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The indians are genetically incapable of being good or outstanding sportsman.

Here i think it should be only indians. If i want to use the then use as the indian not the indians.

Am i right? If 'no' then give the correct explanation.

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In a sentence like the example "The Indians" means "Indians as a group, and is perfectly grammatical. "The Indian" means a single, specific Indian. Saying "Indians are incapable" has much the same meaning as "The Indians are incapable" but does not emphasize the group as much.

Many people now consider such statements which assign properties, particularly negative properties, to entire groups, to be impolite or even racist. But such statements have been common in English through much of its history, and some still make them.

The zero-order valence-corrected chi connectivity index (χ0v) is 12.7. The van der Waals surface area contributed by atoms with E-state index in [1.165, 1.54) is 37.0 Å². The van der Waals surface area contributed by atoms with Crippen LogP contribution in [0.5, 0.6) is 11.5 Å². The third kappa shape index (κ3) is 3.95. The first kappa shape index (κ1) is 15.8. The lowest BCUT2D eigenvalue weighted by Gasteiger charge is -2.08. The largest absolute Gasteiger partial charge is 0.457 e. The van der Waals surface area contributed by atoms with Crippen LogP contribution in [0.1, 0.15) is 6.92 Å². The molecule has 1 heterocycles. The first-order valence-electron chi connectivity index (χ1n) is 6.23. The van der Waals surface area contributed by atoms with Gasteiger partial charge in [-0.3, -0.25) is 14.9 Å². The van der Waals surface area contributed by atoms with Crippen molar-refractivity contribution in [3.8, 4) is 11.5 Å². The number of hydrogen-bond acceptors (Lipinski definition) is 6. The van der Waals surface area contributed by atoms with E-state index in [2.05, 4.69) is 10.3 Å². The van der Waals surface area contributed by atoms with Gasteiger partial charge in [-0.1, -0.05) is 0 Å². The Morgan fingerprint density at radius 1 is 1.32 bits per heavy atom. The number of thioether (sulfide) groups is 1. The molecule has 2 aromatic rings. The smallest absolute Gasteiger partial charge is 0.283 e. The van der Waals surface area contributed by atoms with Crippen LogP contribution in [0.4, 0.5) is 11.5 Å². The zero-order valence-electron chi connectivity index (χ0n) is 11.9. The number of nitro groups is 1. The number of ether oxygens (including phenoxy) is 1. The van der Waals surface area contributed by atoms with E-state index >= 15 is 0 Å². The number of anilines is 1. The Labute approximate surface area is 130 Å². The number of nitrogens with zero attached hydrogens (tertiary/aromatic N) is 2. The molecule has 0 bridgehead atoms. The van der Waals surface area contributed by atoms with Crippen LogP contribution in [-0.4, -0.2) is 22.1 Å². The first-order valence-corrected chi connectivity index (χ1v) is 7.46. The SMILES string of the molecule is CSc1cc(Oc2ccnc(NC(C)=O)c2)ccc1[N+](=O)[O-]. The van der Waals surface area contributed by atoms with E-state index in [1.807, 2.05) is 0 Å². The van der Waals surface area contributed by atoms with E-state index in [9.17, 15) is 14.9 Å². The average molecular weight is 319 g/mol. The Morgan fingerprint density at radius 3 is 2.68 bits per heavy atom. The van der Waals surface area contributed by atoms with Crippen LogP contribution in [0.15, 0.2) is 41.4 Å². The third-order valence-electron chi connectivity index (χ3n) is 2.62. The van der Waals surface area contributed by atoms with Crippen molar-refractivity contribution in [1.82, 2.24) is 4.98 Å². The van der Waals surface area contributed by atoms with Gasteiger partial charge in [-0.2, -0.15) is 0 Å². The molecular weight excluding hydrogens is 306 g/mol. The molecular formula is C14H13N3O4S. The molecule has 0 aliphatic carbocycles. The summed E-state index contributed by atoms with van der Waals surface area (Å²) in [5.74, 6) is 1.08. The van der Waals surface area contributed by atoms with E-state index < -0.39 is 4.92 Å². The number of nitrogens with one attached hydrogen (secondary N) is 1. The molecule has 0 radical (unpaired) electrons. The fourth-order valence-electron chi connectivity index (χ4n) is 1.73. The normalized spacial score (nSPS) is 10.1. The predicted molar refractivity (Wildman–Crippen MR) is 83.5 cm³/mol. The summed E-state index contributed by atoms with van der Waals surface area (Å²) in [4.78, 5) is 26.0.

• What about the lower case of 'indian' and the singular 'sportsman'? – Michael Harvey Apr 26 at 6:52
  • It should be capitalised Indians, and pluralised sportsmen. Either "The Indians are genetically incapable of being good or outstanding sportsmen." or "Indians are genetically incapable of being good or outstanding sportsmen." It's also a bit tautological - if they already can't be good, there's no need to say they can't be outstanding; that would be a given. And it's also clearly wrong - India has some brilliant sportsmen. Look at their cricketers! – Showsni Apr 26 at 8:50
  • @Showsni I'm sorry to have missed the missing capitol and the lack of number agreement. You are right there. As to "good" vs "outstanding" I do not think the latter included the former. In this usage, to be a "good sportsman" means to be particularly ethical, while to be an "outstanding sportsman" means to be a high-quality athlete. – David Siegel Apr 26 at 15:02

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